A chance find on eBay prompted KURT GÄNZL to take another look at Jennie and Louise Arnot, two sisters who spent some time in Australia as members of Marsh’s Juvenile Comedians in the 1860s.

ARNOT JennieJennie Arnot. Photograph by Bourne & Shepherd, India.

The brain of my computer is bulging with Stuff. Unfinished and abandoned books and projects, sketched articles and fun research going back to the days before computers were invented. Many, many thousands of pages of diggings from closed-down mines.

My own brain, happily and however, is still sufficiently functional to remember vaguely what is stored away in the tailings of my working life, and sometimes and for some reason I go back and quarry in one heap or another. Today was one such.

Amongst a pile of non-theatrical Victorian cartes de visite, I came upon one labelled ‘Jeannie Arnot’. Photographed in India. The brain went ‘click’ ...


Some years ago, I researched and half-wrote a little book on the Lydia Thompson ‘British Blondes’. Then I was asked to do a piece for a learned Franco-German journal, so I gutted my Blondes book and published its heart of some 30 pages. The left-overs still sit amongst those tailings, and they include a biographical sketch of ‘Miss Jennie Arnot’ and her sister Lou. So I snipped out the section, updated it, and here it is, twinned with its relevant photo.

Talking about the American girls who joined the Thompson troupe:

Amongst the newcomers were two American sisters. Amazing how often there were sisters …

This pair were a somewhat better bargain than the multiple Logans, and they had been in show business with some success since an early age. They called themselves Louise and Jennie Arnot, but their real name was McLaughlin and they had begun their theatrical careers in the 1850s as members of the Marsh Children’s Comedians troupe ‘every one under 13 years of age’. Louise, who was with the company from 1854, latterly wasn’t under 13, but ‘Little Jenny Arnot[t]’, who seems to have joined up in 1859, was. In the 1860 census, when the troupe is playing Nevada, she is listed as 8 years old to Louise’s 15. Tut! Her date of birth was 11 July 1850.

Well, they were born in Rochester, NY, the daughters of and Irish boatman by name John McLaughlin and his wife Mary Jane. The McLaughlins were trusting parents, for their daughters traipsed off, in the care of Mr. and Mrs. Marsh, not only to New Orleans, Nevada and San Francisco—where Louisa played leading lady, from burlesque princes to Lady Macbeth, opposite the Marsh’s hugely puffed young son—but thence to Australia and New Zealand, where they stayed for a number of years.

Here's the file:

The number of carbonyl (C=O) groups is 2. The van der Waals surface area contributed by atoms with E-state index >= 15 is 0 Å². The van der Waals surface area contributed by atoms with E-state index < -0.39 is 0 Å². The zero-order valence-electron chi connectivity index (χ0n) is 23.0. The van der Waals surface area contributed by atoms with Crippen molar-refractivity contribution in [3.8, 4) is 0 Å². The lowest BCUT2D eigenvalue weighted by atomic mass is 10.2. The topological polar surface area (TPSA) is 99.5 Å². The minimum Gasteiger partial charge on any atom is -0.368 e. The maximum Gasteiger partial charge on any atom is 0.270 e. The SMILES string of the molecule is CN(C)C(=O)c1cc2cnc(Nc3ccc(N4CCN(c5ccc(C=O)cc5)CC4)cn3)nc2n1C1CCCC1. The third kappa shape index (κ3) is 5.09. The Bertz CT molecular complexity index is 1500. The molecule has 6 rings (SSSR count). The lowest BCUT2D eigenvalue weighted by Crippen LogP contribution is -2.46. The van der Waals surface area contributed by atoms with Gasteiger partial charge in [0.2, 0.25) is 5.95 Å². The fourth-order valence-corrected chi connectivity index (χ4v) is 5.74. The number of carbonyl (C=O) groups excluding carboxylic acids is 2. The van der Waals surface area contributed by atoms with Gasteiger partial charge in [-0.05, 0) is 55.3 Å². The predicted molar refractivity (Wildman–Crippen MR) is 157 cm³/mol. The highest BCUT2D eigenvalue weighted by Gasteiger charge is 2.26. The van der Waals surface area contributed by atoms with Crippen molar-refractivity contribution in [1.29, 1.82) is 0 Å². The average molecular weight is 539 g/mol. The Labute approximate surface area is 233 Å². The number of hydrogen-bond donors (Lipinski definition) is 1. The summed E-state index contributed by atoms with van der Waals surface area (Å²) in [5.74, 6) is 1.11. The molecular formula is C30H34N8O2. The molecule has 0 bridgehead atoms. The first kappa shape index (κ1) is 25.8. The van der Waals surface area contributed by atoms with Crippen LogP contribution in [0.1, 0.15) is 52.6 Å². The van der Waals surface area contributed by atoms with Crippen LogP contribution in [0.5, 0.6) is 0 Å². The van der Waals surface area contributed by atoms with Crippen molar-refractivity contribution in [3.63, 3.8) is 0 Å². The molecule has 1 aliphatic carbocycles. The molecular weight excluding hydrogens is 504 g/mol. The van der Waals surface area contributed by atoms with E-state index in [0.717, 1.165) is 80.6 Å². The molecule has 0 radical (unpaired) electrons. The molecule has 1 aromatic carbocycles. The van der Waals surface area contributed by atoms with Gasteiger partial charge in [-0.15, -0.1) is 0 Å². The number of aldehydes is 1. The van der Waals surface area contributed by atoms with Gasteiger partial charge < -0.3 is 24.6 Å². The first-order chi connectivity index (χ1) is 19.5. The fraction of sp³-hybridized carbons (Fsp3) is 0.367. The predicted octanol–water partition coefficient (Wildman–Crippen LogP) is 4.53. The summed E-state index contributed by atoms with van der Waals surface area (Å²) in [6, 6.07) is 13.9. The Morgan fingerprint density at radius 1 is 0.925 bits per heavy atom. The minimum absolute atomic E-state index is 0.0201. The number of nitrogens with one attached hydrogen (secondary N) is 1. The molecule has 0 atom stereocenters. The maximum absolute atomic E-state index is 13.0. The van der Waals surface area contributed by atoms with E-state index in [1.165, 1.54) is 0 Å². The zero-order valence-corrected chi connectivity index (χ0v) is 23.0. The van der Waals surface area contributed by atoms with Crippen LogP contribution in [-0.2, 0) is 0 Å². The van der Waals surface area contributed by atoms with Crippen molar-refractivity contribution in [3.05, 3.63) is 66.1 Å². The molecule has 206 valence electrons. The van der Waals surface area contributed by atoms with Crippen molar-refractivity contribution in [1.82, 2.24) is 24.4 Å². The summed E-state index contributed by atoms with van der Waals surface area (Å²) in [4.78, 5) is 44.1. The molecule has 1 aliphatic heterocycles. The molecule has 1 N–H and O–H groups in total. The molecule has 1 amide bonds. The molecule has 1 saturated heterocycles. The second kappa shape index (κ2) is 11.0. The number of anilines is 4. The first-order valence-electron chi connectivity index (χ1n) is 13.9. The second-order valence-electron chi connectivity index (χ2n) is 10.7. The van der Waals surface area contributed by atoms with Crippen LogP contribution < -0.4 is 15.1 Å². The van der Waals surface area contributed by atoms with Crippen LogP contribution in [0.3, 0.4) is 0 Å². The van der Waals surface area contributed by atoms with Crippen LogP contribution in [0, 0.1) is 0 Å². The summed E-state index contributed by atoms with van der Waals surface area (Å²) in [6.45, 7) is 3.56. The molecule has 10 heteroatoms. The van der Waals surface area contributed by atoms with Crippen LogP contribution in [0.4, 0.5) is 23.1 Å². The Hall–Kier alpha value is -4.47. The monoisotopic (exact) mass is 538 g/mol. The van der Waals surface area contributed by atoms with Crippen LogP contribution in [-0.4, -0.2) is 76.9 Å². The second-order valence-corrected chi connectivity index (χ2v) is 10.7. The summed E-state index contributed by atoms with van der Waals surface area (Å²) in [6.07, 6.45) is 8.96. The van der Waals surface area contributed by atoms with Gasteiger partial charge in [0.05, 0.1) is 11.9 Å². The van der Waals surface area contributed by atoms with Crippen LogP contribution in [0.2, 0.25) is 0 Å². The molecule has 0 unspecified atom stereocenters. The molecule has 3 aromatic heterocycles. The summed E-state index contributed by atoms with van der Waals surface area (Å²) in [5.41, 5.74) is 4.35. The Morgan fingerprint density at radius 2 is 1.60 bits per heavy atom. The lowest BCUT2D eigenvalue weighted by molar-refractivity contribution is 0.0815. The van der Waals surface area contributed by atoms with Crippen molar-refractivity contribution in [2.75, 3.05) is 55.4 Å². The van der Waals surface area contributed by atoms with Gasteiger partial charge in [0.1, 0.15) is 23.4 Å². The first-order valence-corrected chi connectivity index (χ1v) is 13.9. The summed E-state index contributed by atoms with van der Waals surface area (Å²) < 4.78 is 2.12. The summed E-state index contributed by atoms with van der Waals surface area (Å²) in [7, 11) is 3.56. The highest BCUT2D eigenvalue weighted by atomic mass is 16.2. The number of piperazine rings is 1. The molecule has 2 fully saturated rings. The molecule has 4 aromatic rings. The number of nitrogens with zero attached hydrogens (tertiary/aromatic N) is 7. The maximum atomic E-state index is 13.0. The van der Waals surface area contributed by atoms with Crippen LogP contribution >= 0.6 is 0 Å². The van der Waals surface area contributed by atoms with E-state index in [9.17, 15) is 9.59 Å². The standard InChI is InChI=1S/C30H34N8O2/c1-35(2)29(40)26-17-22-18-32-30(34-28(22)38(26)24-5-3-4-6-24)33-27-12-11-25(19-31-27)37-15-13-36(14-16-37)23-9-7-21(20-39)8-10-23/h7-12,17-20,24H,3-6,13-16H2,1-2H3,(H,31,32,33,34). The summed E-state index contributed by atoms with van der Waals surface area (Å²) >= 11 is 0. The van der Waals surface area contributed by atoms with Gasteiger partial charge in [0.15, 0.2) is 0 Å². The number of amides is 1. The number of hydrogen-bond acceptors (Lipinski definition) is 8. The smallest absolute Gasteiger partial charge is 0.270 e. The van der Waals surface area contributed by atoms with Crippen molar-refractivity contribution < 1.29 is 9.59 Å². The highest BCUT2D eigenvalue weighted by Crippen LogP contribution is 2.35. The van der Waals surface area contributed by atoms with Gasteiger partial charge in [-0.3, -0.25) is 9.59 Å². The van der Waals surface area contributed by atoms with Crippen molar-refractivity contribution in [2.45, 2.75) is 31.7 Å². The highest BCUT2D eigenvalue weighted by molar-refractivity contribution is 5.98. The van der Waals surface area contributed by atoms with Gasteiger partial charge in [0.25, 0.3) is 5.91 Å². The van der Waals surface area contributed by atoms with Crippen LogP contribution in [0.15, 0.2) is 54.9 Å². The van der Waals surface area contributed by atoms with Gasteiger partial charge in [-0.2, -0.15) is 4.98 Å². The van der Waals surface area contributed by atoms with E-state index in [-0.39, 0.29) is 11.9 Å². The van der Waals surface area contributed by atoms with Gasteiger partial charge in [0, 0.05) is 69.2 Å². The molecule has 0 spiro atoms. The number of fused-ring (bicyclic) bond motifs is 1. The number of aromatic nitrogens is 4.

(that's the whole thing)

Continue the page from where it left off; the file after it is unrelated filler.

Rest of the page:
The troupe of children, the ‘Arnot’ girls at their head, was highly successful, but Mrs. Marsh proved less than efficient as a duenna. In 1863, Louise climbed down an alleged knotted sheet, provided by her little companions, into a carriage occupied by a handsome star wire-walker, and zoomed off to get married. The wire-walker and all-round acrobat was a man of some notoriety who called himself ‘Henri (or Henry) Bartine’. The Australian records tell us he was actually named Mahan[y] or something approximating that, and that he couldn’t decide whether he was English or American. I see he actually arrived in Australia (‘equestrian’ ‘aged 24’) along with the Stoneham family, travelling steerage, in 1862. The previous year he had been, for three weeks, a 2nd Lieutenant in the New York Infantry. And I do see a record for a Henry Mahan and a Mary S. McLaughlin getting wed in Sydney in 1863. I think that might be Mary L.

Anyway, Henry and Louise had a daughter, Jennie Mahany (b. Fitzroy, 18 February 1864), and a son, Henry James ?Mahony Bartine (1865), who died aged one, before Henry apparently caught Louise in a seeming infidelity, whacked her, and she fled, in 1868, to a ship which was heading back to America. Bartine had her luggage unloaded, Louise went to court and got it reloaded … End of marital chapter, but not of her career.

‘Little’ Jennie apparently stuck with Louise, and we are told that she, too, acquired a brief Australian husband before they finally did quit the country. By 1869, they were back in San Francisco with the forgiving Mr. Marsh and his son and the latest version of the troupe. By the 1870 census, the two siblings, all husbands shed, can be seen in New York: Miss Louise Arnot (26) and daughter Miss Jennie scribble (6), plus Miss Jennie Arnot (20) and Mary Arnot (48), who I guess was mother. Doesn’t quite tally with the Nevada ages, but I guess when you are a member of a kiddie troupe you chop years off your age, and when you are a teenaged once-married mother you might add some on.

And their adult careers are about to begin. It is 1870 when I spot the two girls joining up with the Lydia Thompson troupe. Louise had been a leading lady with Marsh and in Australia, but as a full-blown performer she had to retreat to supporting roles behind somebody such as the Queen of Burlesque. Jennie had specialised in sprightly soubrette parts both in the juvenile troupe and, from her early teens, with such as Emily Jordan in burlesque: she carried right on playing the same sort of parts with the best burlesque troupe in the country. For both girls were decidedly useful. Marsh’s training had covered all aspects of theatre: acting, singing, dancing. The fine-looking Arnot girls could play in the burlesques, in the supporting comedies, sing and or dance solos, and Louise, with her strangely ‘mannish’ and deep voice was a natural for pants parts.